In the employment law arena, it seems that the central focus in e-discovery has been on what electronically stored information (ESI) has been kept by defendant employers and the extent of their preservation efforts. After all, the leading e-discovery spoliation case—Zubulake v. UBS Warburg—was a gender discrimination case filed by an employee against her employer. But with the popularity of social media, email and text messaging, a defendant employer mired in litigation would be well served to seek discovery of a plaintiff employee’s own ESI. An employer just might find a treasure trove of helpful evidence that contradicts the plaintiff employee's claims.
Today, numerous workers regularly post surprisingly private information on their Facebook walls, record personal events and experiences instantaneously on their Twitter accounts, and communicate with co-workers using their iPhones, Blackberrys and other personal mobile devices through text messaging and personal email, such as Yahoo mail, Gmail, and the like. Many of these workers are not even aware that they are leaving an electronic trail of information that, from a defense perspective, may be very useful in an employment litigation case.
For example, in a sexual harassment case where a plaintiff claims that she was personally offended by certain behavior in the workplace, she may have posted private information on her MySpace account that reveals otherwise.
Additionally, in a disability discrimination case where a plaintiff claims that he has physical limitations due to an injury, that employee might have uploaded photographs into his Facebook profile showing images that call into question the employee’s claim of disability status.
In a trade secrets theft or restrictive covenants case, there may be incriminating information in an employee’s private email account—such as Hotmail—showing that the employee was emailing to himself highly confidential proprietary information just days before he departed from his employer and joined the competitor.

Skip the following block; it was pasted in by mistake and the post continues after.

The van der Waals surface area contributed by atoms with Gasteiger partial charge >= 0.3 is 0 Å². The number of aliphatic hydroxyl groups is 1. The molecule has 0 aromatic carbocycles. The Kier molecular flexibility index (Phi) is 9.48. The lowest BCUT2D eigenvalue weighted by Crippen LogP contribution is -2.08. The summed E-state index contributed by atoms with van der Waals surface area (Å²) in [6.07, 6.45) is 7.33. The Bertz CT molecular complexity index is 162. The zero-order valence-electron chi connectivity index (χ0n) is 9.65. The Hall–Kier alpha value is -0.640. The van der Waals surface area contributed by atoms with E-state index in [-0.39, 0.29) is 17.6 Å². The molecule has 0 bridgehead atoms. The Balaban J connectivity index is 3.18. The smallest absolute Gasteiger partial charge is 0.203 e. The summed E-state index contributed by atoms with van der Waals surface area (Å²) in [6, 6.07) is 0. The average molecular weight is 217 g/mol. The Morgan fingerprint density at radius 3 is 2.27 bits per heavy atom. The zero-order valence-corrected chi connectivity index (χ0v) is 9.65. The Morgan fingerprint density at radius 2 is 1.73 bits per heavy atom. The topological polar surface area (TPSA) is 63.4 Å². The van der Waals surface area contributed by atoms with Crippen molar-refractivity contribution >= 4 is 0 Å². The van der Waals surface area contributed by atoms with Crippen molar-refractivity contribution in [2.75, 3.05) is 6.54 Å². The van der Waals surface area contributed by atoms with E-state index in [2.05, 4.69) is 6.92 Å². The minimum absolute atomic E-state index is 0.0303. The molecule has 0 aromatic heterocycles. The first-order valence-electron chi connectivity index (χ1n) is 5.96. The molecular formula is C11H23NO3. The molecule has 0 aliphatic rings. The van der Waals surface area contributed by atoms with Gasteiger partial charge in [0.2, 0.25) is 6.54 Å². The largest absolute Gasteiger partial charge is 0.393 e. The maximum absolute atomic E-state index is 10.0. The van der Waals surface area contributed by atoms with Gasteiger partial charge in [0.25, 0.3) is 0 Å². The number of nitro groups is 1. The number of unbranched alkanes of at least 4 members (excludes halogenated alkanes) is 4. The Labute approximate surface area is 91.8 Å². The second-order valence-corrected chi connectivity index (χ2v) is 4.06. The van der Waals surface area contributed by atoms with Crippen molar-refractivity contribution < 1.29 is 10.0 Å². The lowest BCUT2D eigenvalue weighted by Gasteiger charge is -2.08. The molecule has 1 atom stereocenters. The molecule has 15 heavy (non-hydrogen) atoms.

Also, in most employment litigation cases, the plaintiff employee generally claims that his or her employer's alleged discrimination, wrongful discharge or some other adverse action caused the employee to experience severe emotional distress or other mental anguish. However, the employee's own ESI may reveal information that contradicts the plaintiff's allegation of psychological injury. Moreover, even if the plaintiff does have a diagnosed mental condition, such as depression, the employee’s ESI may reveal that unrelated stressors (such as a divorce, tax problems or some other serious problem) caused the psychological injury.
But while much of a plaintiff’s ESI may be extremely helpful to an employer, defense counsel should utilize traditional means of discovery (document requests or subpoenas) to obtain the information if it is not publicly available on the Internet. Indeed, bar associations are beginning to issue ethics opinions stating that a lawyer, either through himself or through the assistance of a third party, may not contact or “friend” an opponent or adverse witness on Facebook, MySpace or another social media site to obtain evidence useful for impeachment or other purposes. The rationale behind such restriction is that the lawyer is using deception and may be communicating with a represented party. But accessing the opponent’s public website on Facebook or another social media site is fair game so long as the information is freely available to anyone on the Internet.
With the endless ways that a plaintiff’s own ESI may benefit the employer in litigation, a company should make a plaintiff’s ESI “front and center” to the overall defense strategy. Indeed, defense counsel should pursue in discovery the plaintiff’s ESI from the very beginning of the case. In this regard, counsel should discuss at the Fed. R. Civ. P. 26(f) conference of the parties what ESI the plaintiff has in his or her possession and what preservation have been undertaken. In some cases, it may be appropriate to have imaged the plaintiff employee’s personal computer and mobile devices. Defendants should issue interrogatories and inquire during deposition regarding the extent and nature of the preservation efforts, if any, that were undertaken. And, of course, companies should obtain the ESI through Fed. R. Civ. P. 34 document requests to the opponent employees and Fed. R. Civ. P. 45 subpoenas to non-parties.
Indeed, there is a growing body of case law recognizing that a plaintiff’s duty to preserve arises at an earlier point in time than that required of a defendant. As soon as a plaintiff makes the decision to file suit against his or her employer, he or she has a duty to preserve relevant ESI. If no preservation efforts have been taken and ESI has been lost, a court may impose sanctions for the spoliation, ranging from an adverse inference to dismissal of the case, depending on the severity of the spoliation and the lost evidence.